Czech gynecologist to pay compensation to Romani patient whom he raped
A young woman from the Czech town of Most who was sexually assaulted by her gynecologist three years ago has been awarded damages in the amount of CZK 100 000 by the Regional Court in Ústí nad Labem. The Czech Press Agency reports that the woman is of Romani origin.
The League of Human Rights reports that the physician, Miroslav Grund, had previously been convicted of the felony charge of rape. The patient then filed a civil suit for violation of her personality rights in order to be compensated.
The woman sought compensation not just for the rape, but also for the fact that Grund described her during the criminal trial as an allegedly high-risk, promiscuous patient suffering from sexually transmitted diseases. The doctor also communicated information about the patient to his own daughter, a journalist, who then publicized it.
The doctor denied ever having sexually assaulted the woman. However, law enforcement authorities discovered a great deal of indirect evidence against him which resulted in his conviction.
"This case should prompt the victims of similar crimes not to be afraid and to immediately report this kind of illegal behavior to police even if they are not able to provide direct evidence of an incident," said Zuzana Candigliota, the lawyer with the League of Human Rights who represented the woman during the criminal trial.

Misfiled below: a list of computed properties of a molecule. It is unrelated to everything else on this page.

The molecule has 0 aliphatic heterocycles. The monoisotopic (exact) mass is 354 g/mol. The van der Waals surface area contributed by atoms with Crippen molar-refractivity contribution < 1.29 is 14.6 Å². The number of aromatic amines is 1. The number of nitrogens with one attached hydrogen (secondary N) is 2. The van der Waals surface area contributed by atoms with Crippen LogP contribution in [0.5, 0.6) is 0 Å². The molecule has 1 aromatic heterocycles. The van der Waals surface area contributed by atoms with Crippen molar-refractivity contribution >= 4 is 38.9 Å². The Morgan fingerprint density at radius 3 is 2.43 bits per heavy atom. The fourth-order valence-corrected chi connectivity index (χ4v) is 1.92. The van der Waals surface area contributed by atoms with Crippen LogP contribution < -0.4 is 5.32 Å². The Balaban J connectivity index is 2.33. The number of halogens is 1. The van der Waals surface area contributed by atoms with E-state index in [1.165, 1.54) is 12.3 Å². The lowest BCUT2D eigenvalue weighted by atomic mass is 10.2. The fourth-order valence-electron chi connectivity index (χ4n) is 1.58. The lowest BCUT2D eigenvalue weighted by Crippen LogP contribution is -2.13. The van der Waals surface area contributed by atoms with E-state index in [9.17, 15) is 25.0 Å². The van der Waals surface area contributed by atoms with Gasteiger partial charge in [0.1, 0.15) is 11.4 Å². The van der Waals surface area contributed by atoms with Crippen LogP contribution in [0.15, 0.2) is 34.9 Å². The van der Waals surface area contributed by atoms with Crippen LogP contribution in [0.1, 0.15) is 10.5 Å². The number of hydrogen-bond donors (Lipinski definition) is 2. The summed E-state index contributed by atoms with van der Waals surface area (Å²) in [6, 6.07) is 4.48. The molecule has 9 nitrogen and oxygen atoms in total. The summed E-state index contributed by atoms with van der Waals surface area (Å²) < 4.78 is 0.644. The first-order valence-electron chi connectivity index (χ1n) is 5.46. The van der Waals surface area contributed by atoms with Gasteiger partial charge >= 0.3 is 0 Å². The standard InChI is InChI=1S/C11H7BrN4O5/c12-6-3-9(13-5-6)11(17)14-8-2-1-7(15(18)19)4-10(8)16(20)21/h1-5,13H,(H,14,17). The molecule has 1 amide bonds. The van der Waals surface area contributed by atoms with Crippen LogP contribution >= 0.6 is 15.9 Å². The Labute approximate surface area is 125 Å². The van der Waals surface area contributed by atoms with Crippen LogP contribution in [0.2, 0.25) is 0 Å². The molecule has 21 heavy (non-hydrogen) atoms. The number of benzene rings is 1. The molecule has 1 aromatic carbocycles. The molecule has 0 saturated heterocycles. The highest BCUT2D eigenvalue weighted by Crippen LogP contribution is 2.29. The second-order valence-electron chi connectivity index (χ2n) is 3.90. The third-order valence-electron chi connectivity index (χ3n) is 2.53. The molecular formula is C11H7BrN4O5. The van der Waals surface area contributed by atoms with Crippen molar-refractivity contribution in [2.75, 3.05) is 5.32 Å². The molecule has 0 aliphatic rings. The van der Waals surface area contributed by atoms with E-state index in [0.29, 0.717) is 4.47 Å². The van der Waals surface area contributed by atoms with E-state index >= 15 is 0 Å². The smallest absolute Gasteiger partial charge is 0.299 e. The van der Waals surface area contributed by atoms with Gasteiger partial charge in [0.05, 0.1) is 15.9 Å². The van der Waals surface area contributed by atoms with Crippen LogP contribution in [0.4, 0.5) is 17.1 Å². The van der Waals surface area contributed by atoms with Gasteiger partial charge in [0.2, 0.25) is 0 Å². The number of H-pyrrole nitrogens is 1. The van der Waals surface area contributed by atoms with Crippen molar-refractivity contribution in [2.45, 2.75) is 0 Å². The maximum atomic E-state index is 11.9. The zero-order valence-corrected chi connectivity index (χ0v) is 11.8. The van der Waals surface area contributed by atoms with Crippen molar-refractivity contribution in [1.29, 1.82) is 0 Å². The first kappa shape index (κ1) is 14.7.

In such cases, an expert affidavit as to the victim's credibility or immediate interrogation of the suspect can serve as evidence. Perpetrators often make statements which are later revealed to have been untrue.
In its verdict, the Regional Court in Ústí nad Labem convicted the doctor of committing a grave violation of the young woman's personality rights. "This case concerns the crime of rape, which like every such crime in and of itself represents a significant violation of personality rights. In this case the plaintiff's rights to health, to privacy, to personal honor and to human dignity were violated," the League of Human Rights stated in its declaration.
The District Court in Most originally classified the act concerned as a rights violation in May 2010, banning the doctor from practice for 18 months and ordering him to pay a fine of CZK 50 000. According to the judge at the appeals court in Ústí nad Labem, which next heard the civil case, Dr Grund had vaginally raped the patient, inserting his penis into her at least once. The woman then fled. When reading the verdict, the chair of the judge's senate said the doctor had exploited the woman's defenselessness, because she could not have known what the doctor was planning to do during the gynecological exam.
Grund denied his guilt during the entire trial and his attorney did his best to prove his innocence by questioning the DNA tests submitted as evidence.
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